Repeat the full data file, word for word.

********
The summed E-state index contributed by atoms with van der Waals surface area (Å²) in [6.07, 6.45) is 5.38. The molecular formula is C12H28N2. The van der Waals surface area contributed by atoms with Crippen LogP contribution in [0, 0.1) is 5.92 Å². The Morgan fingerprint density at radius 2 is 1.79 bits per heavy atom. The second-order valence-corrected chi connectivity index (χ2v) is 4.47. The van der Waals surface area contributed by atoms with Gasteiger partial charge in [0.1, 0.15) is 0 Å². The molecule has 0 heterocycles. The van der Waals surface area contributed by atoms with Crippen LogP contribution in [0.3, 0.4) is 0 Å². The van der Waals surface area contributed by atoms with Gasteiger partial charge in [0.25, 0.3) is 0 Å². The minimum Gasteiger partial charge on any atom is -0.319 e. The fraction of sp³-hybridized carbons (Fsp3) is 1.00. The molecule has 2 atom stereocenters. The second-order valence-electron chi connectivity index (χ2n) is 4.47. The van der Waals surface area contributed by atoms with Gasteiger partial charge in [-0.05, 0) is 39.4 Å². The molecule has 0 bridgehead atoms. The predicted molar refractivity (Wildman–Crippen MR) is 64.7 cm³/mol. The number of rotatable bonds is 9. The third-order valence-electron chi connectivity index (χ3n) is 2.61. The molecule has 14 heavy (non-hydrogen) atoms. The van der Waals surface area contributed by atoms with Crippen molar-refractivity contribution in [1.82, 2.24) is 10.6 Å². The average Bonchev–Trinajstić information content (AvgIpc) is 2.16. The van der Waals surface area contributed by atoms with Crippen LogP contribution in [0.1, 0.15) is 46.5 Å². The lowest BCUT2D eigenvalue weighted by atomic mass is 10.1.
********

The summed E-state index contributed by atoms with van der Waals surface area (Å²) in [6.07, 6.45) is 5.38. The molecular formula is C12H28N2. The van der Waals surface area contributed by atoms with Crippen LogP contribution in [0, 0.1) is 5.92 Å². The Morgan fingerprint density at radius 2 is 1.79 bits per heavy atom. The second-order valence-corrected chi connectivity index (χ2v) is 4.47. The van der Waals surface area contributed by atoms with Gasteiger partial charge in [0.1, 0.15) is 0 Å². The molecule has 0 heterocycles. The van der Waals surface area contributed by atoms with Crippen LogP contribution in [0.3, 0.4) is 0 Å². The van der Waals surface area contributed by atoms with Gasteiger partial charge in [0.25, 0.3) is 0 Å². The minimum Gasteiger partial charge on any atom is -0.319 e. The fraction of sp³-hybridized carbons (Fsp3) is 1.00. The molecule has 2 atom stereocenters. The second-order valence-electron chi connectivity index (χ2n) is 4.47. The van der Waals surface area contributed by atoms with Gasteiger partial charge in [-0.05, 0) is 39.4 Å². The molecule has 0 bridgehead atoms. The predicted molar refractivity (Wildman–Crippen MR) is 64.7 cm³/mol. The number of rotatable bonds is 9. The third-order valence-electron chi connectivity index (χ3n) is 2.61. The molecule has 14 heavy (non-hydrogen) atoms. The van der Waals surface area contributed by atoms with Crippen molar-refractivity contribution in [1.82, 2.24) is 10.6 Å². The average Bonchev–Trinajstić information content (AvgIpc) is 2.16. The van der Waals surface area contributed by atoms with Crippen LogP contribution in [0.1, 0.15) is 46.5 Å². The lowest BCUT2D eigenvalue weighted by atomic mass is 10.1.